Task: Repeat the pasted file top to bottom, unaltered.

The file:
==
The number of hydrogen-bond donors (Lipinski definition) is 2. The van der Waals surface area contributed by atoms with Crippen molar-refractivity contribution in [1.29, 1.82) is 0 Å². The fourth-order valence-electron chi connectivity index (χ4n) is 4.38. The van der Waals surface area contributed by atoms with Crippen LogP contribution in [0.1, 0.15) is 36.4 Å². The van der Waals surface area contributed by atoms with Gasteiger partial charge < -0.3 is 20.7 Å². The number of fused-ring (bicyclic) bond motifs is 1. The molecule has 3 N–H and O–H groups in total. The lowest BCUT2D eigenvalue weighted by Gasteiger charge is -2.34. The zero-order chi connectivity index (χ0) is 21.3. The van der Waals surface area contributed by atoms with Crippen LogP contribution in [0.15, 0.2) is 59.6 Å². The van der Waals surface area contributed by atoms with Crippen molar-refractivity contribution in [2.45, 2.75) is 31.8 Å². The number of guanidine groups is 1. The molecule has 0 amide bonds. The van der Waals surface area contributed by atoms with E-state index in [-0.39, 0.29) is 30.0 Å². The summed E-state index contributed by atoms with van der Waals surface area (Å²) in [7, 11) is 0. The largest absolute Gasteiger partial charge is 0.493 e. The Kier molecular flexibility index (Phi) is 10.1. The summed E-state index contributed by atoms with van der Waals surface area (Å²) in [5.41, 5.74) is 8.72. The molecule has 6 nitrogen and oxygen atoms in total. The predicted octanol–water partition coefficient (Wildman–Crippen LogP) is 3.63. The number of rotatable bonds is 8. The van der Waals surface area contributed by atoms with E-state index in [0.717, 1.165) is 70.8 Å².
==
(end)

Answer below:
The number of hydrogen-bond donors (Lipinski definition) is 2. The van der Waals surface area contributed by atoms with Crippen molar-refractivity contribution in [1.29, 1.82) is 0 Å². The fourth-order valence-electron chi connectivity index (χ4n) is 4.38. The van der Waals surface area contributed by atoms with Crippen LogP contribution in [0.1, 0.15) is 36.4 Å². The van der Waals surface area contributed by atoms with Gasteiger partial charge < -0.3 is 20.7 Å². The number of fused-ring (bicyclic) bond motifs is 1. The molecule has 3 N–H and O–H groups in total. The lowest BCUT2D eigenvalue weighted by Gasteiger charge is -2.34. The zero-order chi connectivity index (χ0) is 21.3. The van der Waals surface area contributed by atoms with Crippen LogP contribution in [0.15, 0.2) is 59.6 Å². The van der Waals surface area contributed by atoms with Crippen molar-refractivity contribution in [2.45, 2.75) is 31.8 Å². The number of guanidine groups is 1. The molecule has 0 amide bonds. The van der Waals surface area contributed by atoms with E-state index in [-0.39, 0.29) is 30.0 Å². The summed E-state index contributed by atoms with van der Waals surface area (Å²) in [7, 11) is 0. The largest absolute Gasteiger partial charge is 0.493 e. The Kier molecular flexibility index (Phi) is 10.1. The summed E-state index contributed by atoms with van der Waals surface area (Å²) in [5.41, 5.74) is 8.72. The molecule has 6 nitrogen and oxygen atoms in total. The predicted octanol–water partition coefficient (Wildman–Crippen LogP) is 3.63. The number of rotatable bonds is 8. The van der Waals surface area contributed by atoms with E-state index in [0.717, 1.165) is 70.8 Å².